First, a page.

Institutions Focus On Chinks Of Light Amid Doom And Gloom

Terry Flanagan

PNC Wealth Management, an asset manager, sees some positive signs in the U.S. markets, despite overarching fears of macroeconomic difficulties ahead.

“The U.S. economy is teetering on the brink with consumer activity down, business investment weak and unemployment high; there is the prospect for a recession in 2013,” said Jim Dunigan, executive vice-president and managing executive of investments at PNC Wealth Management. “But there are some bright spots; there are signs of hope, such as with durable goods orders up. We see a slow recovery ahead, but a recovery nonetheless.”

After a quick start to the year, where the markets surged to four-year highs, uncertainty has once again set in as policymakers struggle with a European sovereign debt crisis resolution while U.S. domestic economic prospects have slowed. Many expect U.S. economic growth to continue at a moderate pace in the final six months of the year, although macro concerns will continue to weigh heavily on the overall global outlook.

“Looking at the yield curve by itself, you might think that we were in the worst recession of all time,” said Kevin McCreadie, president and chief investment officer at PNC Capital Advisors.

Indeed, the economic signs are not entirely matching up with reality. Earnings forecasts haven’t slowed down as much, and companies continue to sit on excess cash as they await the outcome of any potential fiscal policy changes later this year stemming from the U.S. presidential elections in November.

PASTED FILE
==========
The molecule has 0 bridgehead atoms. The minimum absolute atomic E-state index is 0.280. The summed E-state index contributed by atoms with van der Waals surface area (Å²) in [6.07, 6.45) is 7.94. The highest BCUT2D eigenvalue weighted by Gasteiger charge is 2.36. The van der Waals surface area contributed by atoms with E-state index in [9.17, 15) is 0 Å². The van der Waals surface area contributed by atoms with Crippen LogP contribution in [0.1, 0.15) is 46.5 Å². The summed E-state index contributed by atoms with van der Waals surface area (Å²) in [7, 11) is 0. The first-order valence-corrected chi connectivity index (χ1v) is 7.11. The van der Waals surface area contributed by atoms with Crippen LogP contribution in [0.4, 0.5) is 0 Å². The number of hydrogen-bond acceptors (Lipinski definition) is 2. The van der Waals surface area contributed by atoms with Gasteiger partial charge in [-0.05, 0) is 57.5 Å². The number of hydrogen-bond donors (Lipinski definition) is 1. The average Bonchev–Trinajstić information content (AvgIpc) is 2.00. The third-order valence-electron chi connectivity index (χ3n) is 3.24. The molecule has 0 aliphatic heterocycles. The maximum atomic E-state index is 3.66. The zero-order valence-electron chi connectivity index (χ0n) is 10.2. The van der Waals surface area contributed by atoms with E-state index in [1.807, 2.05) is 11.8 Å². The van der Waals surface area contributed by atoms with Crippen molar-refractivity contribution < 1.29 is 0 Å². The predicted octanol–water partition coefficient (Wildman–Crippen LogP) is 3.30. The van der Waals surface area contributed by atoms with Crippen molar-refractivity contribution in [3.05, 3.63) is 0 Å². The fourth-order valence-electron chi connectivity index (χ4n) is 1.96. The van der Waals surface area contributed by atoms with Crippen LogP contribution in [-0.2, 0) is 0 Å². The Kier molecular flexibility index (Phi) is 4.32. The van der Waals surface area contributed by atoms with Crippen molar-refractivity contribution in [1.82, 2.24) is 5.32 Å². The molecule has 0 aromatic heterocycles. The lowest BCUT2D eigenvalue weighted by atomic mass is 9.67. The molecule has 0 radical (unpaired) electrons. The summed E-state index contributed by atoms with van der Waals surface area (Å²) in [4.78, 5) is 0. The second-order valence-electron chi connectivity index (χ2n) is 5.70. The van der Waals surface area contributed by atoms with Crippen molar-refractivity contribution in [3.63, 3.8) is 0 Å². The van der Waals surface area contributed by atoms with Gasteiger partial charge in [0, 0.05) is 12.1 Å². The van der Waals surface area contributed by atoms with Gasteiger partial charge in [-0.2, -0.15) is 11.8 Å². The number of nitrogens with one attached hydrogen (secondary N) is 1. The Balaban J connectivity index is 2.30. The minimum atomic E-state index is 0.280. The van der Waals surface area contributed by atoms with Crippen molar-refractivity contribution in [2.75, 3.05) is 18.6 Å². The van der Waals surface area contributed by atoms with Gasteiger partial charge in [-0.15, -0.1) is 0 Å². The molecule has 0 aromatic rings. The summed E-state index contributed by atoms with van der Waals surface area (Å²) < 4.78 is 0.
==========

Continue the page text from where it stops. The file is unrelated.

Other institutions are also trying to keep a positive outlook on the economy.

ING forecasts a return of consumer spending, which will help bolster the U.S. economy in the wake of reduced government spending and continuing strong growth from China and Asia as a whole. Chinese policymakers have recently acknowledged that their economic numbers had been very disappointing, and thus it has begun to implement a relaxation of its credit policies. The nation’s central bank, the People’s Bank of China, cut its key interest rates for the first time in four years, the latest in a series of measures to spur growth.

Allianz, meanwhile, asserts that potential long-term solutions to the ongoing European debt problems are out there. Most importantly, there needs to be a resolution to the banking system, with a system of joint liability, where the whole of the European Union underwrites the banking system, according to Allianz. The European Central Bank (ECB) needs to be a proper lender of last resort, akin to the U.S. Federal Reserve or the Bank of England. As of now, the ECB cannot directly engage in buying government bonds on the open market, as statutes forbid that, while Allianz believes that there also needs to be a joint underwriting of excess debt and full public support of any European monetary union.

“Right now, the trickle of news out of Europe is like water torture,” said McCreadie at PNC.

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